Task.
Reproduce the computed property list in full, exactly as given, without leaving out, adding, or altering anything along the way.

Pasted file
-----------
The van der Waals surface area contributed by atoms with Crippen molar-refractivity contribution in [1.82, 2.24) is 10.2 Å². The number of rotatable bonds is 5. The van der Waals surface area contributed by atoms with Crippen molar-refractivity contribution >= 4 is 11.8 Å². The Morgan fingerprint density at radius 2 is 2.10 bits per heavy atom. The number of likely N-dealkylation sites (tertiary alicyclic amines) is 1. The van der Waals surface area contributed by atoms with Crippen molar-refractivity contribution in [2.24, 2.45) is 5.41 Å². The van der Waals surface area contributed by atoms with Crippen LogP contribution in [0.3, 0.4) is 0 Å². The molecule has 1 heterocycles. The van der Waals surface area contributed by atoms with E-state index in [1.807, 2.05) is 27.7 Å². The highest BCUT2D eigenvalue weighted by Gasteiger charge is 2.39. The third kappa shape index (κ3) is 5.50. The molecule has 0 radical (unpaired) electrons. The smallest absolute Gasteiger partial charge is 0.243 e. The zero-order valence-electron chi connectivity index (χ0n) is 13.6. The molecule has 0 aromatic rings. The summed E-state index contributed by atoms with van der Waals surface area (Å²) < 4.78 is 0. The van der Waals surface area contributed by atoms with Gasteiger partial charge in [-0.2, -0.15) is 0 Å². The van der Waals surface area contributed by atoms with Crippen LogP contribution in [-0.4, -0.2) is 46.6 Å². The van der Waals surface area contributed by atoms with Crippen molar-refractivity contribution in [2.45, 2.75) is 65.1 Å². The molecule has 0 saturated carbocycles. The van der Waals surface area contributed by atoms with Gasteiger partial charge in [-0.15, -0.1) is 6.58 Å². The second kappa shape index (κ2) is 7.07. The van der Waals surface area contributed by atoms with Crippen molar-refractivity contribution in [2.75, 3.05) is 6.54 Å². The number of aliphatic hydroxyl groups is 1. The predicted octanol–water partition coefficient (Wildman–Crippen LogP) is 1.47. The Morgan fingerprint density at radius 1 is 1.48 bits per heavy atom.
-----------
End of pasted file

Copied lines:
The van der Waals surface area contributed by atoms with Crippen molar-refractivity contribution in [1.82, 2.24) is 10.2 Å². The number of rotatable bonds is 5. The van der Waals surface area contributed by atoms with Crippen molar-refractivity contribution >= 4 is 11.8 Å². The Morgan fingerprint density at radius 2 is 2.10 bits per heavy atom. The number of likely N-dealkylation sites (tertiary alicyclic amines) is 1. The van der Waals surface area contributed by atoms with Crippen molar-refractivity contribution in [2.24, 2.45) is 5.41 Å². The van der Waals surface area contributed by atoms with Crippen LogP contribution in [0.3, 0.4) is 0 Å². The molecule has 1 heterocycles. The van der Waals surface area contributed by atoms with E-state index in [1.807, 2.05) is 27.7 Å². The highest BCUT2D eigenvalue weighted by Gasteiger charge is 2.39. The third kappa shape index (κ3) is 5.50. The molecule has 0 radical (unpaired) electrons. The smallest absolute Gasteiger partial charge is 0.243 e. The zero-order valence-electron chi connectivity index (χ0n) is 13.6. The molecule has 0 aromatic rings. The summed E-state index contributed by atoms with van der Waals surface area (Å²) < 4.78 is 0. The van der Waals surface area contributed by atoms with Gasteiger partial charge in [-0.2, -0.15) is 0 Å². The van der Waals surface area contributed by atoms with Crippen LogP contribution in [-0.4, -0.2) is 46.6 Å². The van der Waals surface area contributed by atoms with Crippen molar-refractivity contribution in [2.45, 2.75) is 65.1 Å². The molecule has 0 saturated carbocycles. The van der Waals surface area contributed by atoms with Gasteiger partial charge in [-0.15, -0.1) is 6.58 Å². The second kappa shape index (κ2) is 7.07. The van der Waals surface area contributed by atoms with Crippen molar-refractivity contribution in [2.75, 3.05) is 6.54 Å². The number of aliphatic hydroxyl groups is 1. The predicted octanol–water partition coefficient (Wildman–Crippen LogP) is 1.47. The Morgan fingerprint density at radius 1 is 1.48 bits per heavy atom.